First of all, football is simply too much of a minority sport in India for politicians to even take a sniff at. It is under developed, it doesn’t pay much, generates very little money as a spectator sport and most importantly, is filled up predominantly with mediocre players. Unlike the BCCI, the AIFF has next to no political connections, nor has it been involved in any prominent snafu. Once again, unlike the BCCI, the AIFF is actually making headway with spreading football across the nation. The difficulties are understandable – the country’s most talented players are from the North East, and providing proper coaching and guidance on a consistent basis to these players is damn near impossible due to both logistical and geographical concerns.

    The second reason is even more nonsensical. Do you think India is the only country faced with this difficulty? The USA for instance prefers Basketball and Baseball to ‘soccer’ and the MLS is a joke to most professional footballers, but the simple fact is that they produce far far better players and teams than India ever has or probably will. The Kiwis and the South Africans both have better rugby teams than football teams, but they’re both above India in terms of rankings. Heck even Canadians have better teams than India, despite how crazy they are over Ice Hockey.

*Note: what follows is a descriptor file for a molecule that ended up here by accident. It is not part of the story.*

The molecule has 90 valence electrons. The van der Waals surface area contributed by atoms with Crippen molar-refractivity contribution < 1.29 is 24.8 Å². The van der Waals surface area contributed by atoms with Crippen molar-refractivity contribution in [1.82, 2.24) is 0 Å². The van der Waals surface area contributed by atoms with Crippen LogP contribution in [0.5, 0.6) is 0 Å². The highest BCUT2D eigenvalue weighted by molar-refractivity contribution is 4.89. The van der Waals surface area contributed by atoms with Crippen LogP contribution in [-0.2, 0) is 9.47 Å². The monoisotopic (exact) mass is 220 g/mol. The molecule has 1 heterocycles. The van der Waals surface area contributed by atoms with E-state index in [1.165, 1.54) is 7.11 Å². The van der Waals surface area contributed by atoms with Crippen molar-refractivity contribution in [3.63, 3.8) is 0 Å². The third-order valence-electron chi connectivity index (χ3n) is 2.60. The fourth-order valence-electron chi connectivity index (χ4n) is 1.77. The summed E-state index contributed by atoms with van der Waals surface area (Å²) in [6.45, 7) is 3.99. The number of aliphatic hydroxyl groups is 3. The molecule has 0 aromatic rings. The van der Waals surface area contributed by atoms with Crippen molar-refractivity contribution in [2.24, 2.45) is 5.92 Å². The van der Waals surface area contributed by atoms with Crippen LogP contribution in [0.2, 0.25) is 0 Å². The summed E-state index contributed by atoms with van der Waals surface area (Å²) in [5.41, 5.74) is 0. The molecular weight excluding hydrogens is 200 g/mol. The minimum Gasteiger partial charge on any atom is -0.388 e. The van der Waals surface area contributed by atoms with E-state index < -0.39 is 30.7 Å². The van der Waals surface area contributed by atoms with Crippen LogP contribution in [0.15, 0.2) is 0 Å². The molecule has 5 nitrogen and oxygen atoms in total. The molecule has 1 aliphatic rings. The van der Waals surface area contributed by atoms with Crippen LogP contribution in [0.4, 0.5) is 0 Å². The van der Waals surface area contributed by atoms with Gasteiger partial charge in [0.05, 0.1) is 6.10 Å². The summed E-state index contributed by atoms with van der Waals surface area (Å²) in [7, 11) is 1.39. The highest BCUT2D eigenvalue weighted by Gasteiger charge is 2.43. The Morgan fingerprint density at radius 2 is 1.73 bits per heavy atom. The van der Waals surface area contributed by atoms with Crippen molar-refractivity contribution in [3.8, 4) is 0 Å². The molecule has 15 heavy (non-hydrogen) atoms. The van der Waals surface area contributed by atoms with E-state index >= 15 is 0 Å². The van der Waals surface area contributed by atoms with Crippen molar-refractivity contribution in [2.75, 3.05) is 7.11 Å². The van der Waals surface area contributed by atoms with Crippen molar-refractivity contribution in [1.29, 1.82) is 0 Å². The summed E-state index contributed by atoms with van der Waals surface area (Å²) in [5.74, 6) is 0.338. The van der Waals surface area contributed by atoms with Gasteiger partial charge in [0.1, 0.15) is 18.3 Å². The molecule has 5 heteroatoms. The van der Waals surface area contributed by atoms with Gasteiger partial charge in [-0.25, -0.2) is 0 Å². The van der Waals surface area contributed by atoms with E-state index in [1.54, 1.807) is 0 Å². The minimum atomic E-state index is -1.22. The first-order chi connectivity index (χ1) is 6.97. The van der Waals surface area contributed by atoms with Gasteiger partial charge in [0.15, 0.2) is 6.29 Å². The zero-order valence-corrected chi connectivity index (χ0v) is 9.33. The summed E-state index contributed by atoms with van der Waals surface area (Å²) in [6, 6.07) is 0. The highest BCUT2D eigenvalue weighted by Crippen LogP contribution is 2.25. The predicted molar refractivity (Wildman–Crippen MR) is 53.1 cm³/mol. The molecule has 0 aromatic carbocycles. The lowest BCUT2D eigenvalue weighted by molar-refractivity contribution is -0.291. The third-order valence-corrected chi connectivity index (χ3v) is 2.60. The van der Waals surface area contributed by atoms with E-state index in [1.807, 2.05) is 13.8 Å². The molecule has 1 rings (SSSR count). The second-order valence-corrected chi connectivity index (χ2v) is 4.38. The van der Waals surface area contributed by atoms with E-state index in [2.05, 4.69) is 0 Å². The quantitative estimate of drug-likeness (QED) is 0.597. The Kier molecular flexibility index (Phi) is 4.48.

The last point is the only one that makes sense (bits of it). I agree with you on the grass-roots concern. For too long, the country has refused to give football the same level of concern as they do cricket, and yes this has invariably led to a total non-existence of a proper footballing structure. BUT this is changing. Over the past five years or so, various campaigns have been started across the nation to identify good talent. Clubs such as Arsenal and Man United are contemplating opening soccer schools across the nation, more and more people are joining professional/sem-pro clubs and the interest in the game is piping up.